Dr Bhupendra Basnet, Vice-Chancellor of the National Academy of Medical Sciences (NAMS), says he is unaware of the service shutdown.

“It would be appropriate to ask the director how the hospital services are being operated,” he said trying to shy away from the question. 

He argued that everything appeared empty due to the shifting of services from the old building to the new one. This transition created the perception of vacant space, despite the ongoing operation of services in the new facility.

Recently, it has been discovered that the pathology service at Bir Hospital has also been severely affected. According to the laboratory staff, due to the lack of reagents, all blood tests such as thyroid, hormone, vitamin D, B12, cancer-related tests, CA 90.9, AFP, PSA, and other tests have been suspended, said Neelam Thakur.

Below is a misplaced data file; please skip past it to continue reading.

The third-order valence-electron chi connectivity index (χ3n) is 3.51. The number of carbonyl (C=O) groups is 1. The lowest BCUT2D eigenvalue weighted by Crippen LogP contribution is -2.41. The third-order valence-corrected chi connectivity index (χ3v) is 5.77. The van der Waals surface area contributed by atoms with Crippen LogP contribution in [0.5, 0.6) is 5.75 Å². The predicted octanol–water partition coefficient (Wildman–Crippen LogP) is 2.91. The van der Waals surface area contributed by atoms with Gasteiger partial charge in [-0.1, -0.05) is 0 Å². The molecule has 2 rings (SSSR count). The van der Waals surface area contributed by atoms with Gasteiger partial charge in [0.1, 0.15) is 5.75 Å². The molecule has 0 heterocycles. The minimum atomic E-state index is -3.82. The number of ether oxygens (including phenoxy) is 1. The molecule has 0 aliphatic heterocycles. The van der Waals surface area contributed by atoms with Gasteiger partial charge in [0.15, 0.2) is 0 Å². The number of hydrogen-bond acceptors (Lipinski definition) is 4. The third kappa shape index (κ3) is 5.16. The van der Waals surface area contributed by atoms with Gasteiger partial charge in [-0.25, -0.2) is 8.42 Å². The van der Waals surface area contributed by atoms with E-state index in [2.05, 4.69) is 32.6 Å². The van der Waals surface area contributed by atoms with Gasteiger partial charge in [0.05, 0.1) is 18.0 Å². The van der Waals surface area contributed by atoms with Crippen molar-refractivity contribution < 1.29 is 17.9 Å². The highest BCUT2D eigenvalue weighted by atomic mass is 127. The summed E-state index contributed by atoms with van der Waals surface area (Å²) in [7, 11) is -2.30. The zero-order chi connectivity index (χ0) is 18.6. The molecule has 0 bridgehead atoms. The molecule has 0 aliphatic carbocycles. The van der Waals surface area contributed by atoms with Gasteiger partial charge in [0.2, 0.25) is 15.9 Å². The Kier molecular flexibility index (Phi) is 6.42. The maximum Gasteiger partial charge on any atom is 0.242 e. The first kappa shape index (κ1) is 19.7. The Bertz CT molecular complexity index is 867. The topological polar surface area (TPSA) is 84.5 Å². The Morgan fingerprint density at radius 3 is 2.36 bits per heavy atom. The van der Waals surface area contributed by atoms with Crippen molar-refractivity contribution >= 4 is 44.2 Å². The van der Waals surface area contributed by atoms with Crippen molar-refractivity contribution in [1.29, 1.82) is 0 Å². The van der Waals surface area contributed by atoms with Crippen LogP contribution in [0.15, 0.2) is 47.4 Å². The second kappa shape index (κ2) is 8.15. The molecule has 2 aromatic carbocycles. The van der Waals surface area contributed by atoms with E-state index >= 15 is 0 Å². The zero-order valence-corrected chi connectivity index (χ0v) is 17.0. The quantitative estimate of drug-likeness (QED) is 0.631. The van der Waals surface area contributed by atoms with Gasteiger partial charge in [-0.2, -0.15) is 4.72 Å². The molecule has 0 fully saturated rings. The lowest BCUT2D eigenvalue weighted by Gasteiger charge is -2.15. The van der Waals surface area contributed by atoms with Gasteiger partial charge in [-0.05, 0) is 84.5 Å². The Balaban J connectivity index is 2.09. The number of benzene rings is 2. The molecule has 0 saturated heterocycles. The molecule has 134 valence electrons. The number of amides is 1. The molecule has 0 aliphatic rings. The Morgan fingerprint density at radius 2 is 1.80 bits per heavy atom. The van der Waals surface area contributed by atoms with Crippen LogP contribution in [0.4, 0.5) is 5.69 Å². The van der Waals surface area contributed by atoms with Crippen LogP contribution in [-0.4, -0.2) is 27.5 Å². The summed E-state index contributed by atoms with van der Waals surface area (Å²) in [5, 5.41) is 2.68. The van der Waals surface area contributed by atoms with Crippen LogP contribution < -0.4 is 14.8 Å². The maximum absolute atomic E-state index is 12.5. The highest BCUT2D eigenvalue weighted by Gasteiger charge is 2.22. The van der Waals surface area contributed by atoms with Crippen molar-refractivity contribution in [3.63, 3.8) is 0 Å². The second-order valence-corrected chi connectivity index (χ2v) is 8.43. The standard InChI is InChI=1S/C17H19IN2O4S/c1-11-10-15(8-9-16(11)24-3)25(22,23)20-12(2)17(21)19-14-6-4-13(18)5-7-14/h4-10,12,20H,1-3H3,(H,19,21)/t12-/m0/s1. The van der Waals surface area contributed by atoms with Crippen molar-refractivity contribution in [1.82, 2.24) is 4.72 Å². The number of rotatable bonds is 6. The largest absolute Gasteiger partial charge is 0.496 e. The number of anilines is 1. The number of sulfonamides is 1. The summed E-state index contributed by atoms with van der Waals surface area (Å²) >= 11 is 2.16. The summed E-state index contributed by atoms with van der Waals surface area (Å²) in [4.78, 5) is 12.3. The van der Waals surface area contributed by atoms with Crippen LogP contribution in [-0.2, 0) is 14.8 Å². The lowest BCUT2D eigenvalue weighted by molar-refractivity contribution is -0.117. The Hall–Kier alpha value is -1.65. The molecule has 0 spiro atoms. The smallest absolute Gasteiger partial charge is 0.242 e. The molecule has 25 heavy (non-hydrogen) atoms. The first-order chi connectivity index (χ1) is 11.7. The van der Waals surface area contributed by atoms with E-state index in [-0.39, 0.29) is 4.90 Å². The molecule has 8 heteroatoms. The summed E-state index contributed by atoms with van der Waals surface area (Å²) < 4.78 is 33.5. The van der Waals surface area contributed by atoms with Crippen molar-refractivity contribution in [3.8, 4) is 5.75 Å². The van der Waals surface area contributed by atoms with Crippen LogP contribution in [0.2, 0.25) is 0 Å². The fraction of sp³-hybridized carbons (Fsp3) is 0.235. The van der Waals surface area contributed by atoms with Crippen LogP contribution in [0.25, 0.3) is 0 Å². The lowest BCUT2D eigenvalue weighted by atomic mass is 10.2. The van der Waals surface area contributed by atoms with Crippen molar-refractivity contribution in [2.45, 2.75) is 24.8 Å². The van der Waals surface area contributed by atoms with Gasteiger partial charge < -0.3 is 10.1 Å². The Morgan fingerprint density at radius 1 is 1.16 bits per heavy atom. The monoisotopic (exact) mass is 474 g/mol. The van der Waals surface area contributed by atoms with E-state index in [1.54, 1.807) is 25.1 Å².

Similarly, tests such as hepatitis B, hepatitis C viral load, human papillomavirus (HPV) PCR, back pain, and HLA-B 27 have been suspended.

Out of approximately 2,000 patients who visit daily, between 700 and 1,000 patients require lab tests. However, a laboratory employee said that even patients in the emergency room are unable to undergo necessary tests.

“If this situation persists, the lab itself may have to close,” said a staff at the laboratory.

Examination and treatment fees are very low at Bir Hospital. The government grant is the primary source of income for the hospital. However, last year, its budget was drastically cut.